Journal of Medical Toxicology

, Volume 6, Issue 4, pp 461–463

Evolving with the Times, the New National Toxic Substance Incidents Program

Authors

  • Mary Anne Duncan
    • Agency for Toxic Substances and Disease Registry, Division of Health StudiesSurveillance and Registries Branch
    • Agency for Toxic Substances and Disease Registry, Division of Health StudiesSurveillance and Registries Branch
CDC/ATSDR Toxicology Report

DOI: 10.1007/s13181-010-0114-6

Cite this article as:
Duncan, M.A. & Orr, M.F. J. Med. Toxicol. (2010) 6: 461. doi:10.1007/s13181-010-0114-6

Abstract

ATSDR’s surveillance and registries branch has a new three-part program to gather data on toxic substance incidents, the National Toxic Substance Incidents Program (NTSIP). NTSIP includes state-based surveillance of releases, a national database of chemical incidents, and incident investigations after large releases. NTSIP replaces the Hazardous Substances Emergency Events Surveillance program. Through this more comprehensive program, ATSDR is collecting data that may be used to decrease the number and severity of chemical releases and enhance preparedness, so that the health effects of future incidents are minimized.

Introduction

During 1990–2009, the surveillance and registries branch, within ATSDR’s Division of Health Studies, maintained cooperative agreements with state health departments to conduct surveillance and promote preparedness and prevention of toxic substance releases and associated public health impacts. Nineteen states collected data on acute hazardous substance releases through the Hazardous Substances Emergency Events Surveillance (HSEES) program [1]. The data included chemical(s) released, location of incident, factors associated with the release, and number of injuries/fatalities, among other information. Data collected on these releases were entered into a database maintained by ATSDR. The data have been analyzed and used by the states for awareness, alerting, and targeted prevention activities. For example, ammonia incidents with nurse tanks in an agricultural state caused a substantial number of injuries; therefore, the health department targeted farmers with information promoting safe ammonia handling practices.

In January 2010, HSEES evolved into a new ATSDR program, the National Toxic Substance Incidents Program (NTSIP). NTSIP expands on the work done through HSEES. It is designed to be a partnership between ATSDR and multiple stakeholders, such as state environmental and health agencies, other government agencies, labor, academia, non-governmental organizations, and industry. NTSIP provides a comprehensive approach to toxic substance surveillance, prevention, and response. As with HSEES, data collected through this program can be used for preparedness training, targeted prevention activities, and identification of health effects of chemical exposures.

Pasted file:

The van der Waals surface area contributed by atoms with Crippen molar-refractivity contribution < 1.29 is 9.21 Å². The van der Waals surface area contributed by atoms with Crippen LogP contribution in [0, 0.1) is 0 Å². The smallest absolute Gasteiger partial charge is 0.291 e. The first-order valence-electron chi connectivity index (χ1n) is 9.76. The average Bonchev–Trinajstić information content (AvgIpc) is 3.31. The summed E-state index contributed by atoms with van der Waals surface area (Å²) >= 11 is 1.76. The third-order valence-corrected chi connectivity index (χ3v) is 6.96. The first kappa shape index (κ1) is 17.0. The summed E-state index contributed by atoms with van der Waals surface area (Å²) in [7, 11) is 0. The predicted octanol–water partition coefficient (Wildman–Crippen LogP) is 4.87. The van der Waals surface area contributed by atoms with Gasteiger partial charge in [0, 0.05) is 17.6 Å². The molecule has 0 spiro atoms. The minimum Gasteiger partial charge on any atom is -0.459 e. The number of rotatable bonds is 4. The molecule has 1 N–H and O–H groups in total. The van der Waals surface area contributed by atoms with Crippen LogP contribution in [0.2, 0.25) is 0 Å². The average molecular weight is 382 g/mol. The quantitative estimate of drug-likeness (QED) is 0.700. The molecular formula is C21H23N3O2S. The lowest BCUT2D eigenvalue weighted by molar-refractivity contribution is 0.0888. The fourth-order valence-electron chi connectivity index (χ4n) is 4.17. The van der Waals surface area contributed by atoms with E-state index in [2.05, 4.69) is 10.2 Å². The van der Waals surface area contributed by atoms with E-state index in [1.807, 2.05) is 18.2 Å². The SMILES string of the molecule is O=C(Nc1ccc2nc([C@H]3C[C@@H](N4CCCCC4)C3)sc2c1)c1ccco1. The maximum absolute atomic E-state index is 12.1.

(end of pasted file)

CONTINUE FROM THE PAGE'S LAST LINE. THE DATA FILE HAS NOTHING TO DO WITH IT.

The objective of this article is to introduce NTSIP and describe its three components.

State-Based Surveillance

Currently seven-state health departments have cooperative agreements with ATSDR to participate in NTSIP. They are Louisiana, New York, North Carolina, Oregon, Tennessee, Utah, and Wisconsin. As in HSEES, participating state health departments collect detailed toxic substance incident data and enter it into a web-based system maintained by ATSDR. Through NTSIP, state health departments also collect information about the production, use, and transport of hazardous substance within their boundaries. Using geographic information systems (GIS), states map the movement and locations of hazardous substances to identify potential threats to public health, such as use or storage of large amounts of a highly hazardous substance adjacent to a school or nursing home.

Although prevention outreach was a part of the HSEES program, it has a much larger role in NTSIP. Participating health departments prioritize the vulnerabilities identified using GIS and target them for prevention outreach activities. They evaluate the use of hazardous substances within their boundaries and determine where hazard reduction principles, green chemistry, or inherently safer technologies can be applied, then meet with community and industry partners to promote use of these alternate substances or technologies. They also work to enhance preparedness and response capabilities within their states so that consequences of toxic substance releases can be minimized.

Data from the HSEES or new NTSIP databases is available for research through the ATSDR website [2].

National Surveillance

The national database of chemical incidents uses the Department of Transportation’s (DOT) Hazmat Intelligence Portal to combine data from existing databases such as the National Response Center’s Incident Reporting Information System [3] and the DOT’s Hazardous Materials Information System [4] with the NTSIP state surveillance data. The national database is supplemented with information from news media. Other databases will be included as they become available.